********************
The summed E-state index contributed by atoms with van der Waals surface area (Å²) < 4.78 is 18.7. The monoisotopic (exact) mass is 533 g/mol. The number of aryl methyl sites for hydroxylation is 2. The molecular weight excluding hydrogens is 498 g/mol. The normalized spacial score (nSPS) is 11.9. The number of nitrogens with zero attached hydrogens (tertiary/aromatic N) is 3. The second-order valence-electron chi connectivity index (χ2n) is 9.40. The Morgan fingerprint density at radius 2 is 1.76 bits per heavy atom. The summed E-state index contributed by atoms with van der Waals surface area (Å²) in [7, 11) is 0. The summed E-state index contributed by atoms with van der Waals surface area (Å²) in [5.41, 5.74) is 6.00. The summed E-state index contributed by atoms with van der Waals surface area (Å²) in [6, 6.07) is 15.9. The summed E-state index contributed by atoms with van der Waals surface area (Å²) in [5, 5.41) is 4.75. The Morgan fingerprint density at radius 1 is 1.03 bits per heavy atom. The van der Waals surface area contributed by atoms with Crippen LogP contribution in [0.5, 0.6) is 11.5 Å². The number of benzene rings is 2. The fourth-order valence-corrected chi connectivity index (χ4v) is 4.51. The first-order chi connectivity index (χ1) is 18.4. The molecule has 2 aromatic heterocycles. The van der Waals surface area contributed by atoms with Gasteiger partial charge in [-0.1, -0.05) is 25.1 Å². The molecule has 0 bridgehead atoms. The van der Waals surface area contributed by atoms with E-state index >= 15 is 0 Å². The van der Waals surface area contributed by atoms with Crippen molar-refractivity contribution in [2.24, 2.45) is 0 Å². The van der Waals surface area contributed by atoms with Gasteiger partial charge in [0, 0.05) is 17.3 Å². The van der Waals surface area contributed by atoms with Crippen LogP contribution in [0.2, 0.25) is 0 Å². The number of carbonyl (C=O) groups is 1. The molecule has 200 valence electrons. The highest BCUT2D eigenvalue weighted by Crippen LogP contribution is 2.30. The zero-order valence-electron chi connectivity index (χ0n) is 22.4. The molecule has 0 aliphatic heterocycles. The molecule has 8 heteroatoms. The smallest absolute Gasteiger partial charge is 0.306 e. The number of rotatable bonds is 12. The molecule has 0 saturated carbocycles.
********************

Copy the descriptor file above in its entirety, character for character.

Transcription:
The summed E-state index contributed by atoms with van der Waals surface area (Å²) < 4.78 is 18.7. The monoisotopic (exact) mass is 533 g/mol. The number of aryl methyl sites for hydroxylation is 2. The molecular weight excluding hydrogens is 498 g/mol. The normalized spacial score (nSPS) is 11.9. The number of nitrogens with zero attached hydrogens (tertiary/aromatic N) is 3. The second-order valence-electron chi connectivity index (χ2n) is 9.40. The Morgan fingerprint density at radius 2 is 1.76 bits per heavy atom. The summed E-state index contributed by atoms with van der Waals surface area (Å²) in [7, 11) is 0. The summed E-state index contributed by atoms with van der Waals surface area (Å²) in [5.41, 5.74) is 6.00. The summed E-state index contributed by atoms with van der Waals surface area (Å²) in [6, 6.07) is 15.9. The summed E-state index contributed by atoms with van der Waals surface area (Å²) in [5, 5.41) is 4.75. The Morgan fingerprint density at radius 1 is 1.03 bits per heavy atom. The van der Waals surface area contributed by atoms with Crippen LogP contribution in [0.5, 0.6) is 11.5 Å². The number of benzene rings is 2. The fourth-order valence-corrected chi connectivity index (χ4v) is 4.51. The first-order chi connectivity index (χ1) is 18.4. The molecule has 2 aromatic heterocycles. The van der Waals surface area contributed by atoms with Gasteiger partial charge in [-0.1, -0.05) is 25.1 Å². The molecule has 0 bridgehead atoms. The van der Waals surface area contributed by atoms with E-state index >= 15 is 0 Å². The van der Waals surface area contributed by atoms with Crippen molar-refractivity contribution in [2.24, 2.45) is 0 Å². The van der Waals surface area contributed by atoms with Gasteiger partial charge in [0, 0.05) is 17.3 Å². The van der Waals surface area contributed by atoms with Crippen LogP contribution in [0.2, 0.25) is 0 Å². The number of carbonyl (C=O) groups is 1. The molecule has 200 valence electrons. The highest BCUT2D eigenvalue weighted by Crippen LogP contribution is 2.30. The zero-order valence-electron chi connectivity index (χ0n) is 22.4. The molecule has 0 aliphatic heterocycles. The molecule has 8 heteroatoms. The smallest absolute Gasteiger partial charge is 0.306 e. The number of rotatable bonds is 12. The molecule has 0 saturated carbocycles.